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      Rating Title | Year Author Quote
      Are You There God? It's Me, Margaret. (2023) Eileen G'Sell It’s a soulful account of a story whose classic status is made all the more real by its resonance today. No matter your background, it’s a sweet, honest, moving movie. Period.
      Posted May 03, 2023
      The Runner (1984) George Elkind Without veering into romanticism or glossing over struggle, Naderi shoots his film in a way that accounts carefully for the medium’s formal interplay of performance, pacing, and light.
      Posted Mar 23, 2023
      Drylongso (1998) George Elkind Funny, frank, and wide-ranging in where it looks, Drylongso easily sells the work of portraiture as a lush variety of performance on its own, accomplishing, too, the elusive trick of making it look organic -- almost as though her images were simply found.
      Posted Mar 23, 2023
      A Couple (2022) George Elkind Achieving a sense of potency few filmmakers could manage if given anything close to the same, Wiseman attends as beautifully here to what his characters have as he does to what they’ve lost.
      Posted Mar 16, 2023
      Close (2022) George Elkind Dhont struggles when working both metaphorically and literally to capture the sense of specificity or emotional weight the story rightly deserves.
      Posted Mar 08, 2023
      Certain Women (2016) George Elkind Dealing with desire and its array of repercussions, the segment makes space for the role of class and aspiration in shaping or halting possible connection, without being so bold as to make any declarations of their definite effect.
      Posted Mar 03, 2023
      Meek's Cutoff (2010) George Elkind Reichardt finds cracks in foundational American imagery by calling attention to its roots in shaky ground.
      Posted Mar 03, 2023
      First Cow (2019) George Elkind Framing the opportunities available on First Cow's frontier as anything but equal, the film provides through touching, comic observation a portrait of America writ small.
      Posted Mar 03, 2023
      Titanic (1997) George Elkind Intimate and personal in a manner belying its scale, James Cameron’s work on Titanic holds up as well as ever.
      Posted Feb 24, 2023
      Magic Mike's Last Dance (2023) George Elkind For its abundance of spectacle, sly technique, and various distractions, Last Dance never loses sight of the fact that money, power, and desire work in similarly ambiguous, hard-to-track ways, and seem to move in surprising cycles.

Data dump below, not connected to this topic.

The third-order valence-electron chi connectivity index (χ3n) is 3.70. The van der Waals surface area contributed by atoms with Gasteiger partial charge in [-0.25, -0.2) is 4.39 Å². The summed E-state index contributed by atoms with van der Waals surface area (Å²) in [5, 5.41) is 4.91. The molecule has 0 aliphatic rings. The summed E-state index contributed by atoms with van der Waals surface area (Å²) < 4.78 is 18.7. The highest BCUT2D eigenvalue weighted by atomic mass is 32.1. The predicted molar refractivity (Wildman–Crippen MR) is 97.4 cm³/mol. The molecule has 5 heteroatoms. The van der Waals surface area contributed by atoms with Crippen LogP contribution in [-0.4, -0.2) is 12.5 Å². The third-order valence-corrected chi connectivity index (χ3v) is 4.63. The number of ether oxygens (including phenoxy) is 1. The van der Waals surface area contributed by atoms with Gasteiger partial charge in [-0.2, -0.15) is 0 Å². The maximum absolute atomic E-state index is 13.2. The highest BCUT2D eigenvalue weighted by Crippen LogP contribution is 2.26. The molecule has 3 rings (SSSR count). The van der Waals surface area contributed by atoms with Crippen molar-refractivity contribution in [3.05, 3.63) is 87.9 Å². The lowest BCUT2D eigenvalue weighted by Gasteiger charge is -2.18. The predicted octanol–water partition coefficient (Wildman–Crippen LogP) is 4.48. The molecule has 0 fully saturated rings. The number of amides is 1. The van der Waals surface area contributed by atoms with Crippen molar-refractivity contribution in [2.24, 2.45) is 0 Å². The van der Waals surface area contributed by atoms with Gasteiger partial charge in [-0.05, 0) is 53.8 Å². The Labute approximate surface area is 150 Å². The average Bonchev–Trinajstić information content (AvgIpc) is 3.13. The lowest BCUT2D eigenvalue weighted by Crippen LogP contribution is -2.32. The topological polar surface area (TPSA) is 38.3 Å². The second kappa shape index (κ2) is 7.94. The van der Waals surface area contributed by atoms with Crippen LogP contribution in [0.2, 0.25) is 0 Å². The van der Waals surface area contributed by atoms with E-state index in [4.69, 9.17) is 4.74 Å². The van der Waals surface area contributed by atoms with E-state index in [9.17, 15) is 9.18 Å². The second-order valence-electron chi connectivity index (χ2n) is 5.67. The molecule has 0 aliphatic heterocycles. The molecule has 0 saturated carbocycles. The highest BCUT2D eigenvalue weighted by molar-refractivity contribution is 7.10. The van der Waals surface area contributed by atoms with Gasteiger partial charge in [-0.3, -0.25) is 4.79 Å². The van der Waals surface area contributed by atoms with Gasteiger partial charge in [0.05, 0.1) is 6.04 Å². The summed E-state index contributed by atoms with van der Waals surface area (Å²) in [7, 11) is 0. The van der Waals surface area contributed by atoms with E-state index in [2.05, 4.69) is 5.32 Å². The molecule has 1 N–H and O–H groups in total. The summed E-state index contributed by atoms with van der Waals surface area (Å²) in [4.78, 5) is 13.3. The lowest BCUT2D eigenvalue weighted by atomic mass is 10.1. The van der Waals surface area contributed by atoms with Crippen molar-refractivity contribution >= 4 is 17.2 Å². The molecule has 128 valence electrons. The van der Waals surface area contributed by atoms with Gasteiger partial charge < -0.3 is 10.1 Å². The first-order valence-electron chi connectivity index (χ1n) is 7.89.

Posted Feb 15, 2023
      Infinity Pool (2023) George Elkind Verging on camp in a way that recalls Harmony Korine’s own satire of entitlement Spring Breakers, her [Goth's] commitment both transcends and accentuates the film’s fine rote style, making it just barely worth the time.
      Posted Feb 08, 2023
      Skinamarink (2022) Konstantina Buhalis Inspired by childhood fright, experimental horror film Skinamarink reminds us why we fear the dark.
      Posted Feb 08, 2023
      Knock at the Cabin (2023) George Elkind Whether engaging with Bautista’s empathetic, firm, but oddly tender delivery or the family’s shared defense of one another, Knock contains the most touching, emotionally credible work Shyamalan’s brought to screen for quite some time.
      Posted Feb 08, 2023
      Whitney Houston: I Wanna Dance with Somebody (2022) Maurice Tracy As good as Ackie was, the final moments of the film for anyone who has seen the 1994 American Music Awards love medley only highlights the distance between her and Whitney...
      Posted Jan 30, 2023
      Saint Omer (2022) George Elkind Diop allows the film to contend from start to finish with its own compromises and ambiguities, allowing for humane treatment of a subject to whom few would devote such attention, deference, or time.
      Posted Jan 27, 2023
      The Menu (2022) Konstantina Buhalis This is a brilliant and intricate understanding of how art is the root of culture, and when there is no other purpose left for it, the artist resorts to self-immolation for the survival of creation.
      Posted Jan 12, 2023
      The Whale (2022) Eileen G'Sell To say this movie is heavy-handed is an understatement: Aronofsky and Hunter overtly spell out the terms of Charlie’s tragic decline and assign unambiguous moral virtues to virtually all the characters onscreen.
      Posted Dec 28, 2022
      Avatar: The Way of Water (2022) George Elkind he case for film as an experience (Cameron’s first priority) depends almost always on its form. On that front, he delivers -- and while it may not always feel revelatory, it’s fine to do an old thing one’s own way, and better still to do it well.
      Posted Dec 21, 2022
      Aftersun (2022) George Elkind Leaving much to speculation, Aftersun doesn’t promise any more than it can really offer, keeping its proceedings at a watchful distance even at the points where it seems most obliged to share and give.
      Posted Dec 16, 2022
      The Eternal Daughter (2022) George Elkind It’s a miracle Hogg’s film achieves such weight while managing still to breathe so well. Beneath each film’s vacation in air of coziness lies a sense of discontent: a stirring force in both.
      Posted Dec 16, 2022
      The Fabelmans (2022) George Elkind The Fabelmans manages to prove so buoyant, fluid, and wide-ranging in its concerns that it retains a liveliness one wouldn’t expect from its premise.
      Posted Dec 02, 2022
      The Banshees of Inisherin (2022) George Elkind While dreaming of being Samuel Beckett and Flannery O’Connor both at once, [McDonagh] lacks the skill, balance, and basic command of craft in his own medium to nip at the heels of either.
      Posted Nov 25, 2022
      Armageddon Time (2022) George Elkind Paul’s experience of this reality -- and the pressures imposed by the adults and peers around him -- is mediated in vivid, viscerally convincing terms, with Darius Khondji’s camerawork feeling almost firsthand in its grip on Paul’s perceptions.
      Posted Nov 12, 2022
      Flesh and the Devil (1926) George Elkind With Flesh and the Devil benefiting from an easy meshing of its cast’s palpable subjective feelings with its own form, the film’s depiction of its characters’ romantic desires refuses to allow for the kind of containment the story attempts.
      Posted Nov 04, 2022